IDLES: Ultra Mono is an Explosive, Political Must-Listen

IDLES continue to show great political rock still exists with their third album Ultra Mono.

IDLES pick up where they left off from their wonderful 2018 album, Joy as an Act of Resistance

The first song, ‘War’, throws you immediately into the deep end with violent energy. This is the perfect introduction to an album that continues to be an incredible assault on your senses.

The instrumentals take centre stage quite often during the album. Starting with the aforementioned ‘War’ in which the instrumental breaks between each line of the first verse take focus. And then after the chorus the song peaks with a crazy cacophonous instrumental break that makes the track so great.

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Ultra Mono is, in true IDLES fashion, intensely political throughout the whole album. They angrily attack everything they view as wrong with modern Britain in almost every song. For example, on ‘Carcinogenic’, which is one of the best songs on the album, they challenge income inequality and the government’s reaction to it.

“Over-working, working nurses and teachers /

Whilst you preach austerity is… /



Joe Talbot, the lead singer, has shown his feminism has been clear since the band released their debut album, Brutalism.

Especially in their single from the album, ‘Mother’. This touches on sexual violence but on Ultra Mono they have a much more detailed confrontation of sexual violence on ‘Ne Touche Pas Moi’.

‘Ne Touche Pas Moi’ is supposed to translate to “don’t touch me”. However, as Jehnny Beth of the Savages told Joe Talbot it is not actually how you say “don’t touch me” in French. But they decided to keep it in because it is “more honest”. In ‘Ne Touche Pas Moi’ they threaten catcallers and creeps in clubs.

“This is a sawn-off /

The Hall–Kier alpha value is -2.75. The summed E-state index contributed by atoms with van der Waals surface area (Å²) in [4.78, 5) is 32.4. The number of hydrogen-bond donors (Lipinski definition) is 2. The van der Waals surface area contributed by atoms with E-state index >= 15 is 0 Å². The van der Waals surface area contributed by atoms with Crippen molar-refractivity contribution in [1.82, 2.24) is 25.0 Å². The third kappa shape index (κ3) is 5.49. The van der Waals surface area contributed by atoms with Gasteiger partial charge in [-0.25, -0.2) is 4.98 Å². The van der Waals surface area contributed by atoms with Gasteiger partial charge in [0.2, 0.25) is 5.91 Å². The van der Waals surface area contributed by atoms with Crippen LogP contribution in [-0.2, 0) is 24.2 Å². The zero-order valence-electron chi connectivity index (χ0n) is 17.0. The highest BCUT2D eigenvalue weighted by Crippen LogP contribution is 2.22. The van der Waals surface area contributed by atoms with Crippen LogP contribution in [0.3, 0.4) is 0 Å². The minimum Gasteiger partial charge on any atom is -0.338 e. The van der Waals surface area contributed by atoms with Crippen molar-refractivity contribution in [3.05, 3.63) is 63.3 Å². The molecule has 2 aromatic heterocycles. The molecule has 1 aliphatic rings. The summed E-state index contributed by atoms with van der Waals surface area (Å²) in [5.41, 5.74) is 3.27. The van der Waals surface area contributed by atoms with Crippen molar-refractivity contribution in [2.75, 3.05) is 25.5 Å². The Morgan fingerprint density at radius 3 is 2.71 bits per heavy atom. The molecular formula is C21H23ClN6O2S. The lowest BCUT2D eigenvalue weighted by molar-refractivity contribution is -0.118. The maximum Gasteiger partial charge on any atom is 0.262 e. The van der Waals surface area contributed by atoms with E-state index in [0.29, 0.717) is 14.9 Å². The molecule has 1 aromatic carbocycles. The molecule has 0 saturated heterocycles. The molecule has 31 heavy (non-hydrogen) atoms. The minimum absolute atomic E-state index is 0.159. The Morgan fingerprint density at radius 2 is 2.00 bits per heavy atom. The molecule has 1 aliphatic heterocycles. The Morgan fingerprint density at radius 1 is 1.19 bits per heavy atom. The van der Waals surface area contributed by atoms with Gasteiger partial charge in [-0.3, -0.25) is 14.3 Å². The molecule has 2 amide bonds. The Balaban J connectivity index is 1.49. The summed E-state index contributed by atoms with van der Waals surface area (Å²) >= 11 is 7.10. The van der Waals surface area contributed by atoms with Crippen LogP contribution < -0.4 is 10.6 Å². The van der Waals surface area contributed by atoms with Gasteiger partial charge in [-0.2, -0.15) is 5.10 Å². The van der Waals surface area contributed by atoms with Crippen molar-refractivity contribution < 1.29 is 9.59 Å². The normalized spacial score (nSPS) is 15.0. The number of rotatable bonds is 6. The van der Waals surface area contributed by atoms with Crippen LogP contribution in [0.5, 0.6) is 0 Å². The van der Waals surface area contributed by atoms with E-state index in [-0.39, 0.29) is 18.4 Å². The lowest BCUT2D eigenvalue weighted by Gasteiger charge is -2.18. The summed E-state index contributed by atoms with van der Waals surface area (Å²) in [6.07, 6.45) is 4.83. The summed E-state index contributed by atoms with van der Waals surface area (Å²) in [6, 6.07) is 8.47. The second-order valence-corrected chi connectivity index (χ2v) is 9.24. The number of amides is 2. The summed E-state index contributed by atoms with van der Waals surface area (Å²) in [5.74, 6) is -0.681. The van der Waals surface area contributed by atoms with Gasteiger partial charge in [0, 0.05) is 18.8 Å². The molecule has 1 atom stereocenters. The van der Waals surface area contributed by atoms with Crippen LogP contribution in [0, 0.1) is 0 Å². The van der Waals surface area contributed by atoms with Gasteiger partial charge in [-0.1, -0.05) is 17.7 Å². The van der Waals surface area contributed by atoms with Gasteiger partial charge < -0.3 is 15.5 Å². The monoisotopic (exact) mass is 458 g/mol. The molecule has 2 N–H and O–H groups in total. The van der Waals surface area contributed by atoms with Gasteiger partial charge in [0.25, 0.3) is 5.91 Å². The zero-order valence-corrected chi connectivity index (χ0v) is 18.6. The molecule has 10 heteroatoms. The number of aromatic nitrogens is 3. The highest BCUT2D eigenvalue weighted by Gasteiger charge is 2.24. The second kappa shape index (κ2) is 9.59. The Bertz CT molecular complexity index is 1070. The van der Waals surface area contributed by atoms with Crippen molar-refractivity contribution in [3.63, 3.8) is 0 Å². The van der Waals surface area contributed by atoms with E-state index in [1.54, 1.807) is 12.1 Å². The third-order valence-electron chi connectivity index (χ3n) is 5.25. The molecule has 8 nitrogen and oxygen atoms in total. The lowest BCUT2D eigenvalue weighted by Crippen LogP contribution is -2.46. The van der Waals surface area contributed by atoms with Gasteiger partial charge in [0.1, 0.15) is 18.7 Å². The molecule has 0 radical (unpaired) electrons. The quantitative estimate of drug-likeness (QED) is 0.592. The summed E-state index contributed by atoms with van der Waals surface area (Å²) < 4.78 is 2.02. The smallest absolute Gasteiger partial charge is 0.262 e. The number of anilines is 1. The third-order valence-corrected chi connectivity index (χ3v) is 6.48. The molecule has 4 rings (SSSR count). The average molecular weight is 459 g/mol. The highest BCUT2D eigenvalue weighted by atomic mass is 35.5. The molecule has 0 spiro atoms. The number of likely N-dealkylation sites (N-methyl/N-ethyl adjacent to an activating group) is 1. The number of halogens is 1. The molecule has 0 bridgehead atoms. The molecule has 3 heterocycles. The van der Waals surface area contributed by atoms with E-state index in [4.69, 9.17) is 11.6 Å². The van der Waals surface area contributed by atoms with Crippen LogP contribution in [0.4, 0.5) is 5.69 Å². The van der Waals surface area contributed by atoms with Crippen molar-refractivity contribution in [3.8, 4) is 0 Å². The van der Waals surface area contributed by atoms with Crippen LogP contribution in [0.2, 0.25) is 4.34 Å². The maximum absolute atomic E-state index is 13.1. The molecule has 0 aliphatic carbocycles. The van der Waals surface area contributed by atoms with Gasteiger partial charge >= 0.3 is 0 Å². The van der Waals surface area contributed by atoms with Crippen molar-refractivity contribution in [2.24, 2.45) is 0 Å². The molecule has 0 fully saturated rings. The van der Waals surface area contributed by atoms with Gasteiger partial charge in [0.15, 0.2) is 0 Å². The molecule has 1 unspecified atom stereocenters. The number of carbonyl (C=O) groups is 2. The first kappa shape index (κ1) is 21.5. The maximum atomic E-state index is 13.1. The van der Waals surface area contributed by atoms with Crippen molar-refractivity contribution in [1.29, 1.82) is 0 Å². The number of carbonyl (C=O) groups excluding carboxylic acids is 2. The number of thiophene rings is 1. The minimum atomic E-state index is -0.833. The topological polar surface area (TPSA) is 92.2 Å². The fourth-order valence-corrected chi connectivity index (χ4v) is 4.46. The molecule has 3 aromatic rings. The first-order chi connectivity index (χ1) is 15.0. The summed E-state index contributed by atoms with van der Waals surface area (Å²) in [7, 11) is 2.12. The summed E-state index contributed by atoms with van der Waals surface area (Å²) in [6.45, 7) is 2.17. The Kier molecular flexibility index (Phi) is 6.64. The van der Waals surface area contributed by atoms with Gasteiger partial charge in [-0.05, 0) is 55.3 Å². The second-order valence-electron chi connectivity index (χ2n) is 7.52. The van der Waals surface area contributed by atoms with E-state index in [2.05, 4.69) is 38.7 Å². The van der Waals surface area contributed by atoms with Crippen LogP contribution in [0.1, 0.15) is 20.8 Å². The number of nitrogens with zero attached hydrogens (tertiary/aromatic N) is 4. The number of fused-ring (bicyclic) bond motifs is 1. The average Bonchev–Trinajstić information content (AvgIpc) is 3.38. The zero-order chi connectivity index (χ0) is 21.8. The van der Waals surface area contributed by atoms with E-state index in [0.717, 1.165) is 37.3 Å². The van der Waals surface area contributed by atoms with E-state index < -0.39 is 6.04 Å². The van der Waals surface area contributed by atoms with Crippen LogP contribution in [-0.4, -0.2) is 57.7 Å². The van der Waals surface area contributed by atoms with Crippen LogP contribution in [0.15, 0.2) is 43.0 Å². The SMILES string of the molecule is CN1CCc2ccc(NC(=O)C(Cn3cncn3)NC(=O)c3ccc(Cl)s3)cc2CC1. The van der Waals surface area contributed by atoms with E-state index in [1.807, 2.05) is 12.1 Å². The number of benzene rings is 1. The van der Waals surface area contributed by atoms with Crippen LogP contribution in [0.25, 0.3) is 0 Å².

For the cat-callers /

This is a pistol /

For the wolf whistle”


Though some of their critics accuse IDLES of being too ‘woke’ and watered-down punk. They are clearly prepared to fight for the causes that they think are worth fighting for. And it is refreshing to see that victims of sexual violence are actually being treated how they deserve: worth fighting for, whilst sexual abusers are worth fighting against, and eradicating.

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However, the album isn’t solely political. On the song ‘Anxiety’ Joe Talbot, sings about a breakup and the resulting anxiety. Despite this being a relatively specific thing, this message is both personal and, in some way, relatable to so many people. Once again, later in the album on ‘A Hymn’, Joe Talbot captures the relatable feeling of wanting to be loved – which he acknowledges in the lyrics themselves.

“I want to be loved

Everybody does”


The only shame is that IDLES won’t be able to tour for the album immediately. However, they do have plans to tour the album in 2021. There are still some available tickets for certain shows. I have had the pleasure of seeing IDLES before and it is most definitely worth buying a ticket if you can.

Listen to Ultra Mono now, on all good streaming platforms

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